Persecuted Christians: In search of new beginnings and brighter tomorrows

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By Wednesday, June 3, 2015

My peaceful life in Jerusalem was interrupted by a hectic sequence of airplanes, meetings, interviews and speaking engagements in the United States from early April until mid-May.

The focus of all this activity was twofold: My first concern was highlighting the ferocious Christian persecution in today’s world – particularly in the Middle East. Second was discussing the terrible devastation persecution inflicts upon millions of innocent victims and determining what to do about it.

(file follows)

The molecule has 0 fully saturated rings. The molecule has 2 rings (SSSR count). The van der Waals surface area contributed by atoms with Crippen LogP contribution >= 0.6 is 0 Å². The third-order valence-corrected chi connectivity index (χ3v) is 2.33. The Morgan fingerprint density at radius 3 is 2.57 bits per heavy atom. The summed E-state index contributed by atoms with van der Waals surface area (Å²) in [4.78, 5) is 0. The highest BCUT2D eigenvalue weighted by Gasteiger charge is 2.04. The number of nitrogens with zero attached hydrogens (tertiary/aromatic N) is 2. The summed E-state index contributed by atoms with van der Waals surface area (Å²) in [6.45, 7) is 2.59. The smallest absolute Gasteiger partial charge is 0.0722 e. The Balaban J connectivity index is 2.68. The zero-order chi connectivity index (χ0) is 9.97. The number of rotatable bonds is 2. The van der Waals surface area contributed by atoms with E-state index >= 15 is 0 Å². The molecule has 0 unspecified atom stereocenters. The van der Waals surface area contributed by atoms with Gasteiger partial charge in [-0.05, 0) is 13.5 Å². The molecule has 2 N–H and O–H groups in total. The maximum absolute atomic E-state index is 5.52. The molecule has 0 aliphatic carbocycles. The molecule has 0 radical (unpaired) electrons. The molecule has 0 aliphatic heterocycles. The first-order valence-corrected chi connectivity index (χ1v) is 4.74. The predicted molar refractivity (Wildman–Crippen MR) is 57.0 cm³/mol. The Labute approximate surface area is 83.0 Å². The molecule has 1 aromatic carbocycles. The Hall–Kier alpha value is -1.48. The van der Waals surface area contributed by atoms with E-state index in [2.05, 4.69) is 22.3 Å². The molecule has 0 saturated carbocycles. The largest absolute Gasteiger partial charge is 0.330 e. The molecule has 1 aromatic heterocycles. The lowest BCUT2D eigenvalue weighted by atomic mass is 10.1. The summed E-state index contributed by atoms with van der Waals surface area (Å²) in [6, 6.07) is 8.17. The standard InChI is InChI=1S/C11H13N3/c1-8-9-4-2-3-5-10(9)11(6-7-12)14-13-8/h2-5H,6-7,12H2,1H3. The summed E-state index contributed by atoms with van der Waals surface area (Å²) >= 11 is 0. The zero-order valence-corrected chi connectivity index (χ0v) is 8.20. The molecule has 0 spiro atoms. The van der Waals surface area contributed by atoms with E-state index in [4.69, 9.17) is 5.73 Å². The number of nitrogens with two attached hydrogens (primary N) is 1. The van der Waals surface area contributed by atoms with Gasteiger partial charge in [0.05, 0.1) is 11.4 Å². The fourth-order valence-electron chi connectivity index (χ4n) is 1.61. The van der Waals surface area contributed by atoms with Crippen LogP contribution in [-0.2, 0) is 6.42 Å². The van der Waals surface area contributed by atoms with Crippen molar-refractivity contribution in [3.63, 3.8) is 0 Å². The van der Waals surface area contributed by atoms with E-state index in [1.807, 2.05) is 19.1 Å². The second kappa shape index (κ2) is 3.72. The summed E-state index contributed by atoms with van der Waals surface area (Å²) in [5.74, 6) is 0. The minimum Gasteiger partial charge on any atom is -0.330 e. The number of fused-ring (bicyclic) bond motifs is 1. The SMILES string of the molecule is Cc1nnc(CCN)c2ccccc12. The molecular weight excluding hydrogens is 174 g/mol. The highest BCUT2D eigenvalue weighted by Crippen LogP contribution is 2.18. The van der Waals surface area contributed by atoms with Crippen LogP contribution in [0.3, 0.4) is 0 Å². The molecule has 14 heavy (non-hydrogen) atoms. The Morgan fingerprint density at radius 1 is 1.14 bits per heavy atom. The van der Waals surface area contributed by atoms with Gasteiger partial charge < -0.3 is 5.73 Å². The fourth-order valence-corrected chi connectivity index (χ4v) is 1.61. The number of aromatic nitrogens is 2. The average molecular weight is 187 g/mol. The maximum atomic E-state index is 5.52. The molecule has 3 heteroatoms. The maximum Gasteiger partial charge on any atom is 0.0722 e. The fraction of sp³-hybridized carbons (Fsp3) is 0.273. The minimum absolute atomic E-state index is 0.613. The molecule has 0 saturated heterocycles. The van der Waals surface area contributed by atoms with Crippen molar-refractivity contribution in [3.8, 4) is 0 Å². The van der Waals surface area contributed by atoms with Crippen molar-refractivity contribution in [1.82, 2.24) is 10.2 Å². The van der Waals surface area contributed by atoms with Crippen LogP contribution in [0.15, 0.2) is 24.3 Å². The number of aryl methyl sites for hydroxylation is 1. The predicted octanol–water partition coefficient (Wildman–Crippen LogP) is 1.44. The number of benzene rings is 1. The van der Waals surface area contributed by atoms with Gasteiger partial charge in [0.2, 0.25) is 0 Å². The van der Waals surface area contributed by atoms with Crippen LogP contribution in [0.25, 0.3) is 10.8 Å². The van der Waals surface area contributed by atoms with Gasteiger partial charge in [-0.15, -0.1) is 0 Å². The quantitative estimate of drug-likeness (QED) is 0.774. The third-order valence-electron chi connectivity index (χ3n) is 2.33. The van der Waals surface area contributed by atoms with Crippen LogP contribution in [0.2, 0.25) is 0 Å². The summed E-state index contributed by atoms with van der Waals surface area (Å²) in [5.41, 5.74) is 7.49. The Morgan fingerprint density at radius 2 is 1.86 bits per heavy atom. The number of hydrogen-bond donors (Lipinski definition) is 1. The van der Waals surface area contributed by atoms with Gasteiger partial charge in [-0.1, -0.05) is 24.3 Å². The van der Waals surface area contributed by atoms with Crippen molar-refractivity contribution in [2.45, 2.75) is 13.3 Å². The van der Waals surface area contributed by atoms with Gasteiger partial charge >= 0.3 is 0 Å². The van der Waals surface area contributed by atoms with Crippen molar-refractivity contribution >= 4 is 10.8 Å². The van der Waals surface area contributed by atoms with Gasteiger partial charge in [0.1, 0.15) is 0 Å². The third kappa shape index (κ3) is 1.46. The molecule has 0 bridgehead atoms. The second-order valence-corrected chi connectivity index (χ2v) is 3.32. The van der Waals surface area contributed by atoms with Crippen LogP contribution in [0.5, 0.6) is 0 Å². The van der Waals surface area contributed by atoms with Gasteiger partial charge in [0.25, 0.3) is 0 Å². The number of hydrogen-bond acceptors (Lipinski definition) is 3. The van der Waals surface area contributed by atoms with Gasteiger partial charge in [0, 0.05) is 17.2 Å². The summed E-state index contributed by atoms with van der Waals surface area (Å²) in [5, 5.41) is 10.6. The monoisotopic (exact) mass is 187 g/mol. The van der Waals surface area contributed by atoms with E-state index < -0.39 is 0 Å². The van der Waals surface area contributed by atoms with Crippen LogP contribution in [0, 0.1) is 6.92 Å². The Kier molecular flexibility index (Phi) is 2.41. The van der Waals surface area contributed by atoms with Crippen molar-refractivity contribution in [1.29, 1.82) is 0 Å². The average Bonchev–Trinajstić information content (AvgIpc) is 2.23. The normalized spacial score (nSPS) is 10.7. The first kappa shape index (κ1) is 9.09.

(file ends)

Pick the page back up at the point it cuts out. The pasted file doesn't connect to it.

Of course I enjoyed visits with family and friends, which made for some heartwarming reunions.

But another blessing also emerged. For a writer like me, there is a big difference between public appearances and working in virtual anonymity behind a computer. As uncomfortable as “visibility” may be, my journey provided me with a number of opportunities to hear from real people in real time – face-to-face. And that was invaluable.

Some of those I met were hard at work in congressional offices or researching on behalf of the United States Commission on International Religious Freedom. A few operated alongside Christian relief and development NGOs. Some were lawyers or lobbyists – or both.

Others were busy, well-informed Christian and Jewish professionals – concerned women and men I might otherwise never have heard from except for the occasional Facebook like or Twitter retweet.